• One and a half syndrome. Just read the wikipedia page about one and a half syndrome. This is rare enough that many neurologists want to use me for an exam question. Asshats.
  • Dysarthria: difficulty speaking. This has got progressively better, but it's a result of the facial paralysis, and makes my desire to be a voiceover actor ironic. As my cheek, lips, and tongue return to full function, my diction gets clearer. 15 months on, and it's not immediately obvious that I had a stroke, but I don't have the control of my voice that I once had.
  • Dysmetria: I have an intention tremor in my right hand and arm. They shake when I want to do something useful like write, type or carry a cup of tea. More irritating than truly debilitating, although it makes handwriting exceedingly difficult.
  • Left side facial palsy: the left side of my face is paralysed. The effect is like a Bell's palsy, but the cause is damage to the brain, not to the nerve. When I first had the stroke, it was as though I'd had a serious botox injection on the whole left side of my face; it's better now, though, and continues to improve.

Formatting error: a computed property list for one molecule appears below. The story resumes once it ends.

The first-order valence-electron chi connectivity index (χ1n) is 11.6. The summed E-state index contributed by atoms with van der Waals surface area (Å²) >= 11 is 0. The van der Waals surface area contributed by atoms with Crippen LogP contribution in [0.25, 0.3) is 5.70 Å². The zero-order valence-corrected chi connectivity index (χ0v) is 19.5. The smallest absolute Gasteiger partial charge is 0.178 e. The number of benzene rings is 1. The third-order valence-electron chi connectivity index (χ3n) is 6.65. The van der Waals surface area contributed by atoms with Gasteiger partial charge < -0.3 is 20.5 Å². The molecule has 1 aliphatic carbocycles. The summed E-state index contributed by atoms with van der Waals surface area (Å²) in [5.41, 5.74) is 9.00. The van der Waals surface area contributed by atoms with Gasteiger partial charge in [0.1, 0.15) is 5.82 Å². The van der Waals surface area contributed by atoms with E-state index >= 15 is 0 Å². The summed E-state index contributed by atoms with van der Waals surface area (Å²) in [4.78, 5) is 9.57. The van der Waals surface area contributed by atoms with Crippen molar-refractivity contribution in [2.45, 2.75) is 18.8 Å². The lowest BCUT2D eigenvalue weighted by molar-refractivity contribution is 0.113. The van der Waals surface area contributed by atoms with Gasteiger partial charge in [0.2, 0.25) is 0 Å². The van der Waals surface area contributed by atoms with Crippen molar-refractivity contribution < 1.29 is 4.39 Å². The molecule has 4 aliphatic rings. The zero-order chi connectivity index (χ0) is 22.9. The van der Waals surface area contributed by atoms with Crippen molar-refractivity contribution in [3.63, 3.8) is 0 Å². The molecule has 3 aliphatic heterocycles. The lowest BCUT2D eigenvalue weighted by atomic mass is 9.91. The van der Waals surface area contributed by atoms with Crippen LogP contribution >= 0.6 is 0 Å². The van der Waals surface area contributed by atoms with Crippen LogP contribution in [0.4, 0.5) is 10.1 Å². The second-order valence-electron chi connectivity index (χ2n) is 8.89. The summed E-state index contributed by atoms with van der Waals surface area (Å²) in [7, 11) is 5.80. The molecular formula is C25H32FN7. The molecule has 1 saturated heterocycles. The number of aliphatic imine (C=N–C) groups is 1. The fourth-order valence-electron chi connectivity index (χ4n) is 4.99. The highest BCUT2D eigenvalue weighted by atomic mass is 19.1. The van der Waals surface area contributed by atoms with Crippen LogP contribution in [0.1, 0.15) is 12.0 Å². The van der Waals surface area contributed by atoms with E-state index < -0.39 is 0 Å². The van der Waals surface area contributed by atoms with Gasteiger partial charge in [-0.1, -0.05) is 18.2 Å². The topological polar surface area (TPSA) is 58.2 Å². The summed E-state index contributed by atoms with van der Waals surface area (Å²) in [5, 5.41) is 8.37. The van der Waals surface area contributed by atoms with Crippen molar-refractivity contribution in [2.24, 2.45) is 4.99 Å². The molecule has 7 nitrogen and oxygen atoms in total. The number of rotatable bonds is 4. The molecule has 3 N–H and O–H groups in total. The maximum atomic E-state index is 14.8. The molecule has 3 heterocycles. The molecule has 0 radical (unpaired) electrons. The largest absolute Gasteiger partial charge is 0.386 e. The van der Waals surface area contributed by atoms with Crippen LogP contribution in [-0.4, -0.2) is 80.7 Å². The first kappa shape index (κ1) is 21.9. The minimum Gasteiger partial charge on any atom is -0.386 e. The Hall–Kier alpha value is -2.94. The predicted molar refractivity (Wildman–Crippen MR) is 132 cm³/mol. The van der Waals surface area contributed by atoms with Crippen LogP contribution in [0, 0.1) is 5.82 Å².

• Right side muscle weakness: that's pretty much exactly what it sounds like. A lot of the muscles on my right side are much weaker than they were, because the bits of brain that gave them orders are now dead. I have to get living brain to control those muscle fibers or improve the function of the muscle that is left.

What drugs are you taking now?

  • Amlodipine, standard blood pressure stuff, gives me fat ankles
  • Benazepril, ACE inhibitor for blood pressure
  • Bendroflumethiazide, a 'water tablet' or diuretic, also for blood pressure: makes me pee more
  • Bisoprolol, a beta blocker, for blood pressure
  • Aspirin, as a blood thinner. This is a compromise for having both kinds of stroke.
  • Lipitor, a statin, not for cholesterol, but it reduces mortality rates after a hemorrhagic stroke.
  • Citalopram. an anti-depressant. Guess what, having strokes at 40 is depressing. Who knew?